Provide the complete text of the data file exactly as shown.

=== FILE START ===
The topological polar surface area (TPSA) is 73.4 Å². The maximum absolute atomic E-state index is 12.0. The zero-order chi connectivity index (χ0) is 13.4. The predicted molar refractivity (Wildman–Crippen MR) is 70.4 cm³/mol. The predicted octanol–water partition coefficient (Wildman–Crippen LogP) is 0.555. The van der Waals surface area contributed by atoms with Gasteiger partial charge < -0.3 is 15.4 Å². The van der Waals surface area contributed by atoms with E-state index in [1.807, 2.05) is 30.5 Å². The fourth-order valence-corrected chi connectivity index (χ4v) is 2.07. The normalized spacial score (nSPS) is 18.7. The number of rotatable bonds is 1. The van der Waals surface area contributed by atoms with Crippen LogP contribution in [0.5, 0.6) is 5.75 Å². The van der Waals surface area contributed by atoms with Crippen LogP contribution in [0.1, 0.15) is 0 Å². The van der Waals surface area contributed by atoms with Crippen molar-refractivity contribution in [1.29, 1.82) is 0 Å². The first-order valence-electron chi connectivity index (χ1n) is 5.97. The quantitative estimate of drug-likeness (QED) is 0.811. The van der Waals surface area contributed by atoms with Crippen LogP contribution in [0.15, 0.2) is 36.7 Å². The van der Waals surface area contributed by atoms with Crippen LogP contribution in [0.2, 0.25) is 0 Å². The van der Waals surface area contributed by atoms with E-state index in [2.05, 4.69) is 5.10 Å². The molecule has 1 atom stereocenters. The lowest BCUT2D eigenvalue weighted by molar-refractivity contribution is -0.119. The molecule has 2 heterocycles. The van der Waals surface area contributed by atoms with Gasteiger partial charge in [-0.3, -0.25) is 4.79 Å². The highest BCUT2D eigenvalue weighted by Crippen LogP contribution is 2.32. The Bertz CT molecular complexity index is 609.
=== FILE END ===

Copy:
The topological polar surface area (TPSA) is 73.4 Å². The maximum absolute atomic E-state index is 12.0. The zero-order chi connectivity index (χ0) is 13.4. The predicted molar refractivity (Wildman–Crippen MR) is 70.4 cm³/mol. The predicted octanol–water partition coefficient (Wildman–Crippen LogP) is 0.555. The van der Waals surface area contributed by atoms with Gasteiger partial charge < -0.3 is 15.4 Å². The van der Waals surface area contributed by atoms with E-state index in [1.807, 2.05) is 30.5 Å². The fourth-order valence-corrected chi connectivity index (χ4v) is 2.07. The normalized spacial score (nSPS) is 18.7. The number of rotatable bonds is 1. The van der Waals surface area contributed by atoms with Crippen LogP contribution in [0.5, 0.6) is 5.75 Å². The van der Waals surface area contributed by atoms with Crippen LogP contribution in [0.1, 0.15) is 0 Å². The van der Waals surface area contributed by atoms with Crippen molar-refractivity contribution in [1.29, 1.82) is 0 Å². The first-order valence-electron chi connectivity index (χ1n) is 5.97. The quantitative estimate of drug-likeness (QED) is 0.811. The van der Waals surface area contributed by atoms with Crippen LogP contribution in [0.15, 0.2) is 36.7 Å². The van der Waals surface area contributed by atoms with Crippen LogP contribution in [0.2, 0.25) is 0 Å². The van der Waals surface area contributed by atoms with E-state index in [2.05, 4.69) is 5.10 Å². The molecule has 1 atom stereocenters. The lowest BCUT2D eigenvalue weighted by molar-refractivity contribution is -0.119. The molecule has 2 heterocycles. The van der Waals surface area contributed by atoms with Gasteiger partial charge in [-0.3, -0.25) is 4.79 Å². The highest BCUT2D eigenvalue weighted by Crippen LogP contribution is 2.32. The Bertz CT molecular complexity index is 609.